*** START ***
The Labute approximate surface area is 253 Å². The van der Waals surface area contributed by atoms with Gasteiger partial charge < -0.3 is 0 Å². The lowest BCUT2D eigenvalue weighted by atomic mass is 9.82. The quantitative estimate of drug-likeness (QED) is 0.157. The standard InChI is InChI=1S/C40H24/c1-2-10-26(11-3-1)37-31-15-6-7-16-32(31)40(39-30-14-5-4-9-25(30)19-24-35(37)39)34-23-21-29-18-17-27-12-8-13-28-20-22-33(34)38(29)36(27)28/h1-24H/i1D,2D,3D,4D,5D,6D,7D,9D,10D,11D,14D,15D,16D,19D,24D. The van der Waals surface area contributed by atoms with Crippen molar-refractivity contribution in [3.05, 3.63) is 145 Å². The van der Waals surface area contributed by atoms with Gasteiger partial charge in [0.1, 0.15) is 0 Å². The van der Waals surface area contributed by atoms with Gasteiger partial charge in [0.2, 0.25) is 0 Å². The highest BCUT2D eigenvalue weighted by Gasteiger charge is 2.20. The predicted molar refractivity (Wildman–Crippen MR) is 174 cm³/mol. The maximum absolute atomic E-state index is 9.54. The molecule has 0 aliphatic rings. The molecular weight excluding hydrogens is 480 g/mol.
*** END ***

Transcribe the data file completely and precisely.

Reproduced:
The Labute approximate surface area is 253 Å². The van der Waals surface area contributed by atoms with Gasteiger partial charge < -0.3 is 0 Å². The lowest BCUT2D eigenvalue weighted by atomic mass is 9.82. The quantitative estimate of drug-likeness (QED) is 0.157. The standard InChI is InChI=1S/C40H24/c1-2-10-26(11-3-1)37-31-15-6-7-16-32(31)40(39-30-14-5-4-9-25(30)19-24-35(37)39)34-23-21-29-18-17-27-12-8-13-28-20-22-33(34)38(29)36(27)28/h1-24H/i1D,2D,3D,4D,5D,6D,7D,9D,10D,11D,14D,15D,16D,19D,24D. The van der Waals surface area contributed by atoms with Crippen molar-refractivity contribution in [3.05, 3.63) is 145 Å². The van der Waals surface area contributed by atoms with Gasteiger partial charge in [0.1, 0.15) is 0 Å². The van der Waals surface area contributed by atoms with Gasteiger partial charge in [0.2, 0.25) is 0 Å². The highest BCUT2D eigenvalue weighted by Gasteiger charge is 2.20. The predicted molar refractivity (Wildman–Crippen MR) is 174 cm³/mol. The maximum absolute atomic E-state index is 9.54. The molecule has 0 aliphatic rings. The molecular weight excluding hydrogens is 480 g/mol.